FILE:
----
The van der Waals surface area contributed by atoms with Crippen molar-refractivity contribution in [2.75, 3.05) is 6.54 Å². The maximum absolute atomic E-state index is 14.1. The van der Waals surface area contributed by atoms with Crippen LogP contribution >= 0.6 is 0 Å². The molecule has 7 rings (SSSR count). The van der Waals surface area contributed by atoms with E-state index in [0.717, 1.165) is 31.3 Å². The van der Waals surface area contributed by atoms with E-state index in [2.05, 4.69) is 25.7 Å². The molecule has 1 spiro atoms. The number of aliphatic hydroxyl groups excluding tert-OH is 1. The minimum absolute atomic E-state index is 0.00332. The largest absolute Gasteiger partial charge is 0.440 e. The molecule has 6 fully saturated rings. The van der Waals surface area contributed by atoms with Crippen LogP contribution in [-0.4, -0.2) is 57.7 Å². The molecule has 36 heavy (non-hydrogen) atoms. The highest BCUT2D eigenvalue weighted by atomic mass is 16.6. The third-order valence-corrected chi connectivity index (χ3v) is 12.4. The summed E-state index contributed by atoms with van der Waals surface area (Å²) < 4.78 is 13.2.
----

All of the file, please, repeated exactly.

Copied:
The van der Waals surface area contributed by atoms with Crippen molar-refractivity contribution in [2.75, 3.05) is 6.54 Å². The maximum absolute atomic E-state index is 14.1. The van der Waals surface area contributed by atoms with Crippen LogP contribution >= 0.6 is 0 Å². The molecule has 7 rings (SSSR count). The van der Waals surface area contributed by atoms with E-state index in [0.717, 1.165) is 31.3 Å². The van der Waals surface area contributed by atoms with E-state index in [2.05, 4.69) is 25.7 Å². The molecule has 1 spiro atoms. The number of aliphatic hydroxyl groups excluding tert-OH is 1. The minimum absolute atomic E-state index is 0.00332. The largest absolute Gasteiger partial charge is 0.440 e. The molecule has 6 fully saturated rings. The van der Waals surface area contributed by atoms with Crippen LogP contribution in [-0.4, -0.2) is 57.7 Å². The molecule has 36 heavy (non-hydrogen) atoms. The highest BCUT2D eigenvalue weighted by atomic mass is 16.6. The third-order valence-corrected chi connectivity index (χ3v) is 12.4. The summed E-state index contributed by atoms with van der Waals surface area (Å²) < 4.78 is 13.2.